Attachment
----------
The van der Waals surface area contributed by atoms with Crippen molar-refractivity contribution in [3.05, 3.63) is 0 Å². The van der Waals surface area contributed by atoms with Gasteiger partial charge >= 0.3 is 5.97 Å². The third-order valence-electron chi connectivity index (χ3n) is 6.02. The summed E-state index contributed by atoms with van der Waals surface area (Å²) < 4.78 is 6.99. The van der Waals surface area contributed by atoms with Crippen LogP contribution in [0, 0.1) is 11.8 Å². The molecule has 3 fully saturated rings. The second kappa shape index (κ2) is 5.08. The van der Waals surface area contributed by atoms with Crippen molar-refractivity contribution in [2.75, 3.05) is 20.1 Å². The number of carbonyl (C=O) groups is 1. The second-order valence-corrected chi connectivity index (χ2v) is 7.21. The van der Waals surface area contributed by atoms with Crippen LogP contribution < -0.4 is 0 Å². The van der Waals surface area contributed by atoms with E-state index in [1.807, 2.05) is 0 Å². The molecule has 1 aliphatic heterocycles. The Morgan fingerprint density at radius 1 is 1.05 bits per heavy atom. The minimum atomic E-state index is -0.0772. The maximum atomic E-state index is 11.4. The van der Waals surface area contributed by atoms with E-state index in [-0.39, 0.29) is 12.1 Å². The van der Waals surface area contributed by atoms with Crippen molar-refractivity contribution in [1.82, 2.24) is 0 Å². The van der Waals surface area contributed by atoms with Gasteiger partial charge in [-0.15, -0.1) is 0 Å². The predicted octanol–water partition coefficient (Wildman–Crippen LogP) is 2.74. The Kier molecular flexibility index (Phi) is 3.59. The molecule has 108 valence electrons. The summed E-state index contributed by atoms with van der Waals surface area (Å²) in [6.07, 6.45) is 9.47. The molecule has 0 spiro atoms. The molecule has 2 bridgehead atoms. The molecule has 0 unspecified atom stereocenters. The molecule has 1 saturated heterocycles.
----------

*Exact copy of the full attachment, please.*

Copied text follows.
The van der Waals surface area contributed by atoms with Crippen molar-refractivity contribution in [3.05, 3.63) is 0 Å². The van der Waals surface area contributed by atoms with Gasteiger partial charge >= 0.3 is 5.97 Å². The third-order valence-electron chi connectivity index (χ3n) is 6.02. The summed E-state index contributed by atoms with van der Waals surface area (Å²) < 4.78 is 6.99. The van der Waals surface area contributed by atoms with Crippen LogP contribution in [0, 0.1) is 11.8 Å². The molecule has 3 fully saturated rings. The second kappa shape index (κ2) is 5.08. The van der Waals surface area contributed by atoms with Crippen molar-refractivity contribution in [2.75, 3.05) is 20.1 Å². The number of carbonyl (C=O) groups is 1. The second-order valence-corrected chi connectivity index (χ2v) is 7.21. The van der Waals surface area contributed by atoms with Crippen LogP contribution < -0.4 is 0 Å². The van der Waals surface area contributed by atoms with E-state index in [1.807, 2.05) is 0 Å². The molecule has 1 aliphatic heterocycles. The Morgan fingerprint density at radius 1 is 1.05 bits per heavy atom. The minimum atomic E-state index is -0.0772. The maximum atomic E-state index is 11.4. The van der Waals surface area contributed by atoms with E-state index in [-0.39, 0.29) is 12.1 Å². The van der Waals surface area contributed by atoms with Crippen molar-refractivity contribution in [1.82, 2.24) is 0 Å². The van der Waals surface area contributed by atoms with Gasteiger partial charge in [-0.15, -0.1) is 0 Å². The predicted octanol–water partition coefficient (Wildman–Crippen LogP) is 2.74. The Kier molecular flexibility index (Phi) is 3.59. The molecule has 108 valence electrons. The summed E-state index contributed by atoms with van der Waals surface area (Å²) in [6.07, 6.45) is 9.47. The molecule has 0 spiro atoms. The molecule has 2 bridgehead atoms. The molecule has 0 unspecified atom stereocenters. The molecule has 1 saturated heterocycles.